First published by RealClearPolitics: With the 2012 elections casting a glow on the horizon, politicians in Washington are busy positioning their arguments and rallying their troops. Nowhere is this pandering more obvious than with Social Security.
Apparently, Social Security is no longer going bankrupt and has been miraculously healed of any budget shortfalls until 2037.
"Social Security is a program that works, and it’s going to be – it’s fully funded for the next 40 years. Stop picking on Social Security," said Senate Majority Leader Harry Reid (D., Nev.) at the beginning of session on Meet the Press. Rep. Chris Van Hollen (D., Md.), head of the Democratic Congressional Campaign Committee, echoed this message on Face the Nation: "Social Security is not a driver of these deficits and debt. And we’re not going to balance the budget on the backs of Social Security beneficiaries. It is solvent a hundred percent until the year 2037."
More troubling, though, was a piece in USA Today by Jacob Lew, Director of the Office of Management and Budget, which contradicted his own previous statements and gave credibility to the crass political arguments of party leaders. Mr. Lew wrote that "[L]ooking into the next two decades, Social Security does not cause our deficits . . . Social Security benefits are entirely self-financing . . . the trust fund will continue to accrue interest and grow until 2025, and will have adequate resources to pay full benefits for the next 26 years."
This is misleading. In 1983, for example, payroll taxes were increased in anticipation of today’s large number of Baby Boomers who would be retiring. The money that was to be placed in the so-called trust fund was instead spent on other priorities and replaced with IOUs.
These financial shenanigans were no mystery to Mr. Lew when he was director of the Office of Management and the budget under President Bill Clinton. In OMB’s official commentary on President Clinton’s budget for Fiscal Year 2000, he wrote on page 337 of Analytical Perspectives, "These [trust fund] balances are available to finance future benefit payments and other trust fund expenditures–but only in a bookkeeping sense. These funds are not set up to be pension funds, like the funds of private pension plans. They do not consist of real economic assets that can be drawn down in the future to fund benefits. Instead, they are claims on the Treasury that, when redeemed, will have to be financed by raising taxes, borrowing from the public, or reducing benefits or other expenditures. The existence of large trust fund balances, therefore, does not, by itself, have any impact on the Government’s ability to pay benefits."
Lew was right in 1999, but not today. Social Security is not self-financing. In 2010, the government borrowed $37 billion to fund the program. Over the next decade we will borrow $547 billion to pay benefits. In politics, it’s very easy to take hard choices off the table, particularly near an election. But you can’t take demographics off the table.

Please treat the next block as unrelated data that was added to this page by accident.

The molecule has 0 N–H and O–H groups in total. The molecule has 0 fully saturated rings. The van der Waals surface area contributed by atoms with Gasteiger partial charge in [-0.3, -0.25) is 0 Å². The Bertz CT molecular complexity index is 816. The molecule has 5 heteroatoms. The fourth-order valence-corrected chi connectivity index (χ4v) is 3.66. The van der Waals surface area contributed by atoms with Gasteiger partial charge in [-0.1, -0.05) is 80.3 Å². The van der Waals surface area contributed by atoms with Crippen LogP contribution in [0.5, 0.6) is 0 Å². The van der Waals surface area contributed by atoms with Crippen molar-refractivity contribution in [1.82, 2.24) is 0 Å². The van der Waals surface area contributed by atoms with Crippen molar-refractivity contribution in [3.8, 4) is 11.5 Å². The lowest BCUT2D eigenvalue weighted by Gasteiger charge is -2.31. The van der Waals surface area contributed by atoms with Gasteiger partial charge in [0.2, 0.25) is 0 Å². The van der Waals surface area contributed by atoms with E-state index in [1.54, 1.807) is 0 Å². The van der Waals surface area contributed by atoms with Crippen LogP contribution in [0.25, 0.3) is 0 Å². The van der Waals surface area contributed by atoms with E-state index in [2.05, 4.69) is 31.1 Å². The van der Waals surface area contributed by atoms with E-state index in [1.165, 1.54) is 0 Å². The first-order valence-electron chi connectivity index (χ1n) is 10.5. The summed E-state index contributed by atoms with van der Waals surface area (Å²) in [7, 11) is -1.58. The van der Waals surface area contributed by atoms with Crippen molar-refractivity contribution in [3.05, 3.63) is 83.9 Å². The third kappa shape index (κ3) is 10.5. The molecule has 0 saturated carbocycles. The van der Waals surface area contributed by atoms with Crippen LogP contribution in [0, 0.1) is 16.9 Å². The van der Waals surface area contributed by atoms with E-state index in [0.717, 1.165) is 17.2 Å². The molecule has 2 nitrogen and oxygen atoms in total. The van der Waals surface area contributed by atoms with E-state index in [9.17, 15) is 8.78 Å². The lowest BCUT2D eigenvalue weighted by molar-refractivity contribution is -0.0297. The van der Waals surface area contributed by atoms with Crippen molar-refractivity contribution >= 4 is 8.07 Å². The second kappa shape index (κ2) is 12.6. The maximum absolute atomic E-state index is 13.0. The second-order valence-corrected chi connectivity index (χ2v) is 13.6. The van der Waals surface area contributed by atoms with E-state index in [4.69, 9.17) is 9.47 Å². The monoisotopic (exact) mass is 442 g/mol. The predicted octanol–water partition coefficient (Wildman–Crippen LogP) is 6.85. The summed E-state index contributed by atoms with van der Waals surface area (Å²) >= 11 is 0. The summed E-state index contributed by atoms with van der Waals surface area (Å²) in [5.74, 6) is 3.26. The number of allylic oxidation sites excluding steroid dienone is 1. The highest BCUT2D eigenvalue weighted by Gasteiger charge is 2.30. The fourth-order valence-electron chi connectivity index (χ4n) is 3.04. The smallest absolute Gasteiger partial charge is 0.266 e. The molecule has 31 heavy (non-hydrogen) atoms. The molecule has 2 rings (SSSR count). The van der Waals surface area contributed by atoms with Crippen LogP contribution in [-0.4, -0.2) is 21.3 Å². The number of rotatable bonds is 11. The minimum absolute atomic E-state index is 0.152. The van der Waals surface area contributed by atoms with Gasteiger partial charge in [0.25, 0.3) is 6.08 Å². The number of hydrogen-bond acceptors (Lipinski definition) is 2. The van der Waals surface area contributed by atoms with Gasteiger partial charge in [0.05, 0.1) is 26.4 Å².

As the President’s Debt Commission report explained, people are living longer while there are fewer workers per retiree than when the program was created. For instance, in 1950, there were 16 workers per beneficiary. Today, the ratio is 3 to 1.
I voted to force the Senate to take up the Deficit Commission’s recommendations along with Senators Kent Conrad (D., N.D.), Mike Crapo (R., Idaho) and Dick Durbin (D., Ill.) because we all looked at the same demographic problem and agreed Congress cannot keep kicking the can down the road.
Democrats are right that there are other areas of the budget that have a greater impact on the deficit. But if we can’t talk honestly about Social Security, how will we ever deal with Medicare, which is facing a far more serious shortfall?
In the short-term, Social Security benefits are secure, as long as China and the rest of the world agrees to loan us enough money to replace the dollars Congress diverted from the Social Security accounts. Sooner or later, though, Washington will have to reform entitlements. The American people are looking for fiscal discipline, not message discipline. We can make these choices on our terms, or we can wait until a crisis and have these choices forced on us by foreign creditors. Giving the American people a false sense of security may help win an election, but it may also help lose a country.
Dr. Coburn proposes cuts within S. 493
Dr. Coburn is proposing to cut spending by $20 billion as the Senate debates the small business bill. Dr. Coburn has filed the following seven amendments to S. 493 and looks forward to their adoption.
Targets include ethanol, funding for PBS and duplications identified by GAO.
1. Eliminate funding for the ethanol subsidy $ 6 billion
2. Eliminate funds for leftover earmarks $ 7.3 billion
3. Eliminate program duplications identified by GAO $ 5 billion
4. Eliminate unemployment payments to millionaires $ 20 million
5. Reduce new car purchases by the government $ 900 million
6. Eliminate funds for ‘covered bridges’ program $ 8.5 million
7. Eliminate taxpayer subsidies for public broadcasting $ 550 million
For the full background on each of the listed cuts, click here.